Ophthalmologist vs Optometrist: Confusion Beyond the Spelling (part 1)
As you may or may not realize, the word “ophthalmologist” is misspelled in the title of this article. We did this purposely, after noting in a keyword search that every month nearly 1,400 people enter this misspelled term “opthalmologist vs optometrist” as they search for information on ophthalmology.
Our guess is that there’s probably more about ophthalmology that is confusing people, just as there is about optometry. In this two-part series, we’ll describe some subtle and not-so-subtle differences between the two professions.
Let’s start with accurate definition of each practice:
The American Optometric Association definition of optometrists reads: “Doctors of optometry are independent primary health care providers who are trained and state licensed to examine, diagnose, treat and manage diseases and disorders of the visual system, the eye and associated structures as well as diagnose related systemic conditions.”
The American Academy of Ophthalmology definition of ophthalmologists reads: “Ophthalmologists are medical and osteopathic physicians who provide comprehensive eye care, including medical, surgical and optical care.”
Okay, those definitions are comprehensive – almost too comprehensive. There is a lot of overlap in the care each profession provides. Here are a couple nuances you should know about:
Optometrists are extensively trained in refraction and prescribing lenses.
An optometrist specializes in prescribing glasses and contact lenses. To prescribe eye glasses, an optometrist must complete a refraction to precisely measure a patient’s far-sightedness, near-sightedness, and/or astigmatism. A refraction should also include measurement of accommodative (focusing) and binocular (eye teaming) function.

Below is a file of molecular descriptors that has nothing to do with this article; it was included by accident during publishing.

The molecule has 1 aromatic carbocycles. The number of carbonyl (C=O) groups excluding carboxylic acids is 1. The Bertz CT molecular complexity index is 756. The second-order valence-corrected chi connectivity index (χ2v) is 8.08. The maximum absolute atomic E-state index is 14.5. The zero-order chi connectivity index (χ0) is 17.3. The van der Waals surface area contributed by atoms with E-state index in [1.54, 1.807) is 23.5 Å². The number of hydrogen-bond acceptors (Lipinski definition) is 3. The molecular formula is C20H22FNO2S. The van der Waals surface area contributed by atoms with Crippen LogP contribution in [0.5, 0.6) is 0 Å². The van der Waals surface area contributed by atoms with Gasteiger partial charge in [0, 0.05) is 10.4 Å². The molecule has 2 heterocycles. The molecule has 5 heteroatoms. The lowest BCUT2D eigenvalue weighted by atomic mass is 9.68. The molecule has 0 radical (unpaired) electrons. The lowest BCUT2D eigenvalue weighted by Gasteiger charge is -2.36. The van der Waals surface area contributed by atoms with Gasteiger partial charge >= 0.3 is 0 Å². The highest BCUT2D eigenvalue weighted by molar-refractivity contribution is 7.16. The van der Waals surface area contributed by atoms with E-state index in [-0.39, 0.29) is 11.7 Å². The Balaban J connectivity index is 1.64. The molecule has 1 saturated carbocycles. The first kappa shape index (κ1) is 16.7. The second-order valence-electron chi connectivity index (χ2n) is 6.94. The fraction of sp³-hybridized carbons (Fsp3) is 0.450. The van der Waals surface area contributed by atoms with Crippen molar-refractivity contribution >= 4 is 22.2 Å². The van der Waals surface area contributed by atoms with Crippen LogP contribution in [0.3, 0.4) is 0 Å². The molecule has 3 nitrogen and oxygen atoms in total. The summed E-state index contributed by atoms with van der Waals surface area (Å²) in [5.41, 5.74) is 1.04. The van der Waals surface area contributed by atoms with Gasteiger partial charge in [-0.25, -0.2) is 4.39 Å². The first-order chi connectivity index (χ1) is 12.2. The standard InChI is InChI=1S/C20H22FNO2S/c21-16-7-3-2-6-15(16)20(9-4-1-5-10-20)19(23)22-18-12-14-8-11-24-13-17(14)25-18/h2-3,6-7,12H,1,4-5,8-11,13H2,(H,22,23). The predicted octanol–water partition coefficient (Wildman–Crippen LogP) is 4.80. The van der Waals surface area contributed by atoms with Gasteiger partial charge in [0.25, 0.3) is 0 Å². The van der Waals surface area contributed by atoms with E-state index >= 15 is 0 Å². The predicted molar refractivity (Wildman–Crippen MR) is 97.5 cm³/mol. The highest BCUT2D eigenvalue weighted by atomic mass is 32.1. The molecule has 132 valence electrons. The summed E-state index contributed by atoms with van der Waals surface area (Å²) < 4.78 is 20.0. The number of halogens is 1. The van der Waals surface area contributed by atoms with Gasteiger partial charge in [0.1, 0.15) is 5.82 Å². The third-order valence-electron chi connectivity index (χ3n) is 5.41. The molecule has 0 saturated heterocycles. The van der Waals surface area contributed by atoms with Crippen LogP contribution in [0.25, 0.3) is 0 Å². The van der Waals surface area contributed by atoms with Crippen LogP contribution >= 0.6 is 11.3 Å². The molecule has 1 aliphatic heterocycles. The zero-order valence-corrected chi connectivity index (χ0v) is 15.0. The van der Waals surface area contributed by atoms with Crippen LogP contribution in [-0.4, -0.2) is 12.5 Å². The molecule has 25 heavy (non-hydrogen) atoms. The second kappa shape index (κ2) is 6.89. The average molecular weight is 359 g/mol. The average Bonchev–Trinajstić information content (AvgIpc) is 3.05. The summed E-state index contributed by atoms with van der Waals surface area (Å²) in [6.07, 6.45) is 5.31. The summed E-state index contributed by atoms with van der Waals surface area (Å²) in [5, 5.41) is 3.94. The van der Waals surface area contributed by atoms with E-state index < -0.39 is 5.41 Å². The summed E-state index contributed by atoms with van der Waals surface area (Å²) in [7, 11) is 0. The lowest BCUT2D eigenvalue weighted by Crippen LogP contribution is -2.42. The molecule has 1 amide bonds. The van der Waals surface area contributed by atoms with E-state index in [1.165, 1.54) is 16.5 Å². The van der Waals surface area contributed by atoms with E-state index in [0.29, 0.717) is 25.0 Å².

Optometrists are highly trained in diagnosing, treating and preventing eye diseases that cause blindness.
To perform these tasks, an optometrist must have completed four years of education from an optometry school (after receiving an undergraduate degree). Optometry school includes four years of class and clinical course work in refraction, optics, ophthalmic optics (how glasses work) and contact lenses.
In addition, every optometry school curriculum includes many hours of course work in binocular function (how the two eyes work together) including consideration of binocular vision issues for prescribing glasses.
Ophthalmologist training in these areas in contrast is much less extensive, may be as minimal as two weeks, is less structured and varies greatly between residency programs.
For any visual issue related to glasses prescribing (or contact lenses), eye tracking, eye focusing and eye teaming, choose an optometrist for care.
Ophthalmologists are trained in surgeries and pathologies.
Ophthalmology residencies are a surgical residency, which means that the main area of emphasis in training is on performing surgeries on eyes to treat eye disease.
Optometrists are thoroughly trained in diagnosing ocular medical conditions. Their treatment involves prescribing medications up to the point of surgery.
For example if your eye is red and hurts, or if you have diabetes and need someone to examine your eyes to make sure they are healthy, then either an ophthalmologist or optometrist could help. If you get to the point that surgery is needed, then an ophthalmologist would be the one to perform the surgery.
Keep in mind that optometrists are an excellent unbiased source for referring patients to the best ophthalmologist to perform your eye surgery. Surgery is extremely serious, and you’ll want to find the ophthalmologist who specializes in the treatment you need.
In part two of this series, we’ll detail a big difference between developmental optometrists and ophthalmologists, and how we can effectively work together.
(Photo by toolstop)
Learn how undetected vision problems can impact a child's ability to learn. Download your free Vision and Learning Guide.
The Vision Therapy Center has helped over 2,000 people overcome vision problems since 1995, and has Wisconsin vision therapy offices in Brookfield and Madison.